The City of Your Final Destination Paperback
This startling, beautiful novel set in South America explores the mysterious concepts of love and home. 'If The City of your Final Destination were eligible for the Man Booker Prize I would be pressing for it to be on the shortlist.' Salley Vickers, The Times Omar has won an award to write the authorised biography of a celebrated yet obscure writer, Jules Gund.
But first he must gain the approval of Gund's literary executors: his widow, his mistress and his brother.
Not allowing himself time for reflection, Omar acts against instinct and flies to the family's dilapidated mansion in Uruguay.
If he cannot win their approval, he will lose his award, his job and, perhaps, his redoubtable girlfriend.
Once there, he disturbs the uneasy intimacy of the world Gund has left behind and changes it for ever. 'A tender story - told with huge doses of wit and humour - about both destinations and destiny.' Lucia Graves, Daily Telegraph 'This is one to relish for its subtle dialogue, evocation of a languid, dreamy place and the sly, submerged comedy of random events.' Tamsin Dean, Sunday Telegraph 'A joy to read.' Ross Gilfillan, Daily Mail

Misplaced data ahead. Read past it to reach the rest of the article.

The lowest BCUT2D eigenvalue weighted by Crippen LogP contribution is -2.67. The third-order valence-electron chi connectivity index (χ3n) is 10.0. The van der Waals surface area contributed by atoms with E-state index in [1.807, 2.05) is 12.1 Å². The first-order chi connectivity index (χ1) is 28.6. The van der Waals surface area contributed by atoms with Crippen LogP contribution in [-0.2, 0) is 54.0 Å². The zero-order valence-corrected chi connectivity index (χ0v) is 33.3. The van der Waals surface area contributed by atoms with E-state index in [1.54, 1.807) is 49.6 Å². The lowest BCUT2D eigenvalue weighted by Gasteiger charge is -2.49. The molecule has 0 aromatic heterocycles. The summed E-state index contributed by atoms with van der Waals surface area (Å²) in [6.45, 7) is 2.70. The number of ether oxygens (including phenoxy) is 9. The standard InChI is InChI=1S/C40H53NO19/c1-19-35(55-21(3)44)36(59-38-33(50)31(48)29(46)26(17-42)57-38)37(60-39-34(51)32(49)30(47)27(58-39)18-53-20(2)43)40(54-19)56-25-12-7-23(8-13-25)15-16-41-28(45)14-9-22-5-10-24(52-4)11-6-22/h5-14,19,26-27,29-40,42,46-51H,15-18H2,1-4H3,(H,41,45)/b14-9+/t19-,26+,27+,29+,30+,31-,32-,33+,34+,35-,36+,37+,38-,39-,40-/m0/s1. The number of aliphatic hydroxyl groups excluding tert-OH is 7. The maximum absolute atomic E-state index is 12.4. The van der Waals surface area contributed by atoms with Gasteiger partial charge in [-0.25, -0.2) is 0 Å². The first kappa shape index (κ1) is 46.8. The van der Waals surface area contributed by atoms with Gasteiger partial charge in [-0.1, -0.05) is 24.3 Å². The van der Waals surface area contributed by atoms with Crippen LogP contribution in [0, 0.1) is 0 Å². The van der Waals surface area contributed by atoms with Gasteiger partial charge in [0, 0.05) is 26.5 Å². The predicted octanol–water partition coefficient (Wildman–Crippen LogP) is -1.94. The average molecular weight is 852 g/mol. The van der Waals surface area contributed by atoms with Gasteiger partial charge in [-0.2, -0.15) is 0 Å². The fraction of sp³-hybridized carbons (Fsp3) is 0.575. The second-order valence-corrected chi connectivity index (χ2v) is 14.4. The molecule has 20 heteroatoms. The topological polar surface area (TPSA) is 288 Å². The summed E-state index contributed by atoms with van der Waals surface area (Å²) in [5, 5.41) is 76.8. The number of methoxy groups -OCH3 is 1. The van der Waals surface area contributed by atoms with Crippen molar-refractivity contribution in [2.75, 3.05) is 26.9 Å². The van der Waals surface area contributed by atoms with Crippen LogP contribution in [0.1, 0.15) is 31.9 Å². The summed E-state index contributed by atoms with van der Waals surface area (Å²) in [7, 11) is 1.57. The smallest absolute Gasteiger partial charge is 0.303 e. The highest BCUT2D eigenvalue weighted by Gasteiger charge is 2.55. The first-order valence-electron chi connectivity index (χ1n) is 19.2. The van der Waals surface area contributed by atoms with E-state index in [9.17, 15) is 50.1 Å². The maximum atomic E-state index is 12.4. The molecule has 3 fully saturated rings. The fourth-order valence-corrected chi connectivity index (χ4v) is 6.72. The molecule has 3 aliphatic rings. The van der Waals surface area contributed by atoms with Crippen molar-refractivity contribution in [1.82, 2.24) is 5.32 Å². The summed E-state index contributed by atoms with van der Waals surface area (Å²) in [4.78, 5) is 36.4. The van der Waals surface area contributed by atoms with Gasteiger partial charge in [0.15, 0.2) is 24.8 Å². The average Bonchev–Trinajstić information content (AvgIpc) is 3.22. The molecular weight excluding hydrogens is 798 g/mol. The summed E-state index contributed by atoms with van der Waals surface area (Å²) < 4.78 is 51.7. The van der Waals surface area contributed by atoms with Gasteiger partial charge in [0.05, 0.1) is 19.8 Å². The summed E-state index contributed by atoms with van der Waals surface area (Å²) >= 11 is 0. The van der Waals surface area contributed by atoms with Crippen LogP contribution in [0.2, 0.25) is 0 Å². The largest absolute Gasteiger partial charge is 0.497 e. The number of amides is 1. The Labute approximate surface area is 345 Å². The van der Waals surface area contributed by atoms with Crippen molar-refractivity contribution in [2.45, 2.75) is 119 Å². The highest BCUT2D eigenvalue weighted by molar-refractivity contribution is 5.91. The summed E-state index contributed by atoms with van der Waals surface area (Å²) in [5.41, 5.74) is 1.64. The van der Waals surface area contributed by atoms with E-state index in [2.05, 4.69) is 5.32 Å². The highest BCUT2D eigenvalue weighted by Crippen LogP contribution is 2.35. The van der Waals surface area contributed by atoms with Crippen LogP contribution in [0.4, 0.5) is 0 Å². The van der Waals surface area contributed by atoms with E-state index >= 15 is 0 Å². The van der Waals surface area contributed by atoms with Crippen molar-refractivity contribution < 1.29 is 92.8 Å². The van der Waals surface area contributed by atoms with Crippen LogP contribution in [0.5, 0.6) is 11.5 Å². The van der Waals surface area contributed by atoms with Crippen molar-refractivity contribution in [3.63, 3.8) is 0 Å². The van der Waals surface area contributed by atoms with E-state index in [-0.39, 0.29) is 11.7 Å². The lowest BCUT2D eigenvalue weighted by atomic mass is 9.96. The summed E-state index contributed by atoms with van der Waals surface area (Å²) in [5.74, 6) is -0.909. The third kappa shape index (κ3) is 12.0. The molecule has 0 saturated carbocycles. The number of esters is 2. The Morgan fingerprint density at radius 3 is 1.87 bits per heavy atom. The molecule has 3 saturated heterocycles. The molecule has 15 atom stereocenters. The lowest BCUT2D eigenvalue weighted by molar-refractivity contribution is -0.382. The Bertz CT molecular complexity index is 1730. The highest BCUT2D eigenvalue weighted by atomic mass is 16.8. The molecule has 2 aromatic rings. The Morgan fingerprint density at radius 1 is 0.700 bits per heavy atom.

- Format: Paperback
- Pages: 320 pages
- Publisher: HarperCollins Publishers
- Publication Date: 05/05/2003
- Category: Modern & contemporary fiction (post c 1945)
- ISBN: 9781857029734
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Review by olduvai
The City of Your Final Destination is set in Uruguay, although it won’t satisfy the armchair traveler as it is mostly takes place within a big house in Uruguay<br/><br/>“Here I am in Uruguay, but I could be anywhere. I could be in Kansas. Although the air smelled different: there was some sort of warm, dusty scent that seemed vaguely exotic.”<br/><br/>That’s Omar thinking out loud. He’s a scholar trying to get authorisation to write a biography about the writer Jules Gund. Omar’s kind of a strange one, or at least his girlfriend Deirdre makes him out to be a strange one. He doesn’t seem to really push himself to do things, instead she does the pushing – she tells him to go to Uruguay to get the authorisation. And he does.<br/><br/>The story didn’t quite jell with me for a while, until Omar meets Caroline, Jules’ wife (who lives in the same estate as Jules’ mistress and brother – yeah it is complicated):<br/><br/>“She turned away from the window. ‘Of who I would seem to be if a biography were written of Jules. If, let us say, you were to write a biography of Jules. Who would I be? A mad Frenchwoman, who had been married to Jules Gund, painting in an attic.’”<br/><br/>And then I realised what this book was about. This biography of a man who is no longer alive would change them all, perhaps especially Omar:<br/><br/>“Suddenly it seemed exhausting, impossible: How do you write a biography? he wondered, when there is so much, when there is everything, an infinity, to know. It seemed impossible. It was like compiling a telephone book from scratch.”